Majority who followed social-distancing rules resent those who did not

Coronavirus is dividing Britain: Majority of people who followed social-distancing restrictions resent lockdown rule breakers as solidarity gives way to distrust, study finds

  • Think tank Demos surveyed 10,061 adults in the UK between 31 July and 7 August
  • Poll found 68% of those who did not break lockdown rules resent those who did 
  • The study also cited access to green space as one of the most important issues
  • It comes as gatherings of more than six will be banned in England from Monday 

The majority of people who followed social-distancing restrictions during the coronavirus lockdown resent rule breakers, a study has found.

Britain is more divided over the virus than it was about Brexit, according to think tank Demos’ online poll of 10,061 adults taken between 31 July and 7 August.

The research also found that 58 per cent of people who wear masks in the UK have ‘severely negative attitudes’ towards those who do not.

Britain is more divided over the virus than it was about Brexit, according to think tank Demos’ online poll (pictured: police speak to demonstrators in breach of lockdown rules in May)

It showed 68 per cent of people who did not break lockdown rules have strong negative feelings towards those who did.

In comparison, only 33 per cent of people who voted Remain in the Brexit referendum feel animosity towards Leave voters, and 20 per cent of Leavers showed resentment towards Remainers.

The survey also considered issues reported during lockdown, with access to green space being cited as one of the most important problems.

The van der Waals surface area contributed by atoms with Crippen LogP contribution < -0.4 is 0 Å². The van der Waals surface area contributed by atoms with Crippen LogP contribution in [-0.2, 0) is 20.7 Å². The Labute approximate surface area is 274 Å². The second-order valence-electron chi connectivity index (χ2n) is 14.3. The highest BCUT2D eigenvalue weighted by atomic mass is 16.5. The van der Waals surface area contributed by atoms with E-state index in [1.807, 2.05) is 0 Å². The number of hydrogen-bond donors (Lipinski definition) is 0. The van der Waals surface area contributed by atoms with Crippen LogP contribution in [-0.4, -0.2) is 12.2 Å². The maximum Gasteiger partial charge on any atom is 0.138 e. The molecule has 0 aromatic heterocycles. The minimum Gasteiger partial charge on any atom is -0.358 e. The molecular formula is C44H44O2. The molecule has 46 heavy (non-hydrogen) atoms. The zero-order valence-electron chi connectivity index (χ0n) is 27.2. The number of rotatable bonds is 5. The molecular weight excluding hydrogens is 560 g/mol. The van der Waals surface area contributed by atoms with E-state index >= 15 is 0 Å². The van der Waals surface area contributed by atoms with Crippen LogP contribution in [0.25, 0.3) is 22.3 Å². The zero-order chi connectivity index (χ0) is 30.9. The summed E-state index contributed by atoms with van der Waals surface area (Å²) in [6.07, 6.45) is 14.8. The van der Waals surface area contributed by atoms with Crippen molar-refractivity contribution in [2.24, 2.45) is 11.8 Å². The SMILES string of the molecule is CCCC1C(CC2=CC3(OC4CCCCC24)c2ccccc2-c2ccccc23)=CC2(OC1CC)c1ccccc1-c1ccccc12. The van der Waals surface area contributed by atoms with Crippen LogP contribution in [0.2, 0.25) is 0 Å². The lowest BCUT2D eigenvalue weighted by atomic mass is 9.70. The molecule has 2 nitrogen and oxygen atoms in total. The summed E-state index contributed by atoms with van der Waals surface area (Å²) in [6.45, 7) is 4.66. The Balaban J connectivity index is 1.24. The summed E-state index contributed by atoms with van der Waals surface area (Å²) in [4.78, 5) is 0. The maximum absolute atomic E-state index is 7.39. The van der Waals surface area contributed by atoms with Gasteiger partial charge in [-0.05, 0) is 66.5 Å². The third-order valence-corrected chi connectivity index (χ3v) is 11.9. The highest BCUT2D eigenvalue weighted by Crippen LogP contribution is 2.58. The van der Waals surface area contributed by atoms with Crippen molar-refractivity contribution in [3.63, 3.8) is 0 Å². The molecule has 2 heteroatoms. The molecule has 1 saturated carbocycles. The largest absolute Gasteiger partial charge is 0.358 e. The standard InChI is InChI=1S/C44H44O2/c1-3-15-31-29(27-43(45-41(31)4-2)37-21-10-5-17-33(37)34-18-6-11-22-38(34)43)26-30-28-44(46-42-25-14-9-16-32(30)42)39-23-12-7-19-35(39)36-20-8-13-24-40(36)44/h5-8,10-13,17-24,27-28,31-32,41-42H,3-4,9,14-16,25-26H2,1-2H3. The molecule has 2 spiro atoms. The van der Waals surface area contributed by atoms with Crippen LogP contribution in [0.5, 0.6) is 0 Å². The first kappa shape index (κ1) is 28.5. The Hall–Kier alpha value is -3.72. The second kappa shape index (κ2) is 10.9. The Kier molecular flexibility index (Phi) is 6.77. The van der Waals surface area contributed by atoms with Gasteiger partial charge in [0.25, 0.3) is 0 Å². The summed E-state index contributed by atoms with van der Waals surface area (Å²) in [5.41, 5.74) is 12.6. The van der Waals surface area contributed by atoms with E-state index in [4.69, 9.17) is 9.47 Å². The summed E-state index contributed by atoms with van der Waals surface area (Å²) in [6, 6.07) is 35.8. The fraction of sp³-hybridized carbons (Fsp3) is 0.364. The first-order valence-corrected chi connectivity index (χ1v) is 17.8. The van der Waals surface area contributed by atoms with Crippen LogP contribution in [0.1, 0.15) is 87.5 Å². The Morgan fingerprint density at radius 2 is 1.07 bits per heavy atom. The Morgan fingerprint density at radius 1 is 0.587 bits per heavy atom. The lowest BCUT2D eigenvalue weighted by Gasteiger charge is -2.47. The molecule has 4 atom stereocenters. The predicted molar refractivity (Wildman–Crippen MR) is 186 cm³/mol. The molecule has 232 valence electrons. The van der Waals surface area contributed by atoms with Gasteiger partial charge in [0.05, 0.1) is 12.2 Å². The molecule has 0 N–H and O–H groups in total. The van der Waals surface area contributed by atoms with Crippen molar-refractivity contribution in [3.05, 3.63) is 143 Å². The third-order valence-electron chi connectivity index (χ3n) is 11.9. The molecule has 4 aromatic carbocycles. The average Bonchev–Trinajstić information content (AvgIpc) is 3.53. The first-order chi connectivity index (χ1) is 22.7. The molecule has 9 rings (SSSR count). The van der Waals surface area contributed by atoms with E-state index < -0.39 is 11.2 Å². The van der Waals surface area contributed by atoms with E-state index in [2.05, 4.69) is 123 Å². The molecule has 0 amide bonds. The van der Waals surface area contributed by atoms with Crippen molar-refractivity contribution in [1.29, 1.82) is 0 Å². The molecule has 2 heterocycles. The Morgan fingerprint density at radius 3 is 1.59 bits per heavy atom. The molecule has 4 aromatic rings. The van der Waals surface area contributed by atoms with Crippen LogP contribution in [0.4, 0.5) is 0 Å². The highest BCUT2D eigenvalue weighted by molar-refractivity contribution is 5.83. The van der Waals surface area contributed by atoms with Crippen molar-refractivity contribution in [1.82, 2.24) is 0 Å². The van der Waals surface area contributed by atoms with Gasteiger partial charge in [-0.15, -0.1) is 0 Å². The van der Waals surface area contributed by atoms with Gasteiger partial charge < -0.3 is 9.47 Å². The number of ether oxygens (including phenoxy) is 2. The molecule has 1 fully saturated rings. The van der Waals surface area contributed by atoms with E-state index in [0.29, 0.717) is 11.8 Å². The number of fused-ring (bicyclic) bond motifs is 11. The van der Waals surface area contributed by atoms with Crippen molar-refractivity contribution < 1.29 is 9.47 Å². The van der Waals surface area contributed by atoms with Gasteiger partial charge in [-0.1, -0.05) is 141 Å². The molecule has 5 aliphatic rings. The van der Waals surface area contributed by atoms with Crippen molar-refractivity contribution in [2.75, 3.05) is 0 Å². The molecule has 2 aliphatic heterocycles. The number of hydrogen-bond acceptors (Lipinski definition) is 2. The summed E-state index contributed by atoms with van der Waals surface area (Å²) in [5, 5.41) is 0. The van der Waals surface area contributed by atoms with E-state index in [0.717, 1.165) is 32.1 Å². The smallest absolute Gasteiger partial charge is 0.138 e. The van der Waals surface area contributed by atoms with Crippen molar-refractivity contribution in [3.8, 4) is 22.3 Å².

Other issues included challenges facing the social care system, health inequality, the benefits system, educational inequalities and air pollution.

Polly Mackenzie, Chief Executive of Demos, said: ‘In many ways, the Covid-19 pandemic has helped communities, neighbours and wider society come together. 

‘But our new research has found that there is also a more concerning picture that has arisen. The social divisions caused by the pandemic are stark, but we must work to ensure that these divisions don’t fracture society in the long-term.

‘Our project, Renew Normal, wants to hear from people up and down the country about their views on how Britain should build back from Covid-19. 

‘We hope that bringing people together for a national conversation to shape Britain’s future will help heal the divides, find common ground and take forward the best of the community spirit gained through the health crisis.’

The research also found that 58 per cent of people who wear masks in the UK have ‘severely negative attitudes’ towards those who do not (pictured: commuters on the Jubilee line in June)

It comes as the number of people that can attend social gatherings will be slashed in England following a rise in coronavirus cases. 

Gatherings of more than six people either indoors and outdoors, at home or in a pub will be illegal from Monday. 

A single household or support bubble that is larger than six will still be able to gather.

Covid-secure venues like places of worship, gyms, restaurants and hospitality settings can still hold more than six in total. 

Education and work settings are not affected by the new rules.

Weddings and funerals can still go ahead with a limit of 30 people if conducted in a Covid-secure way.

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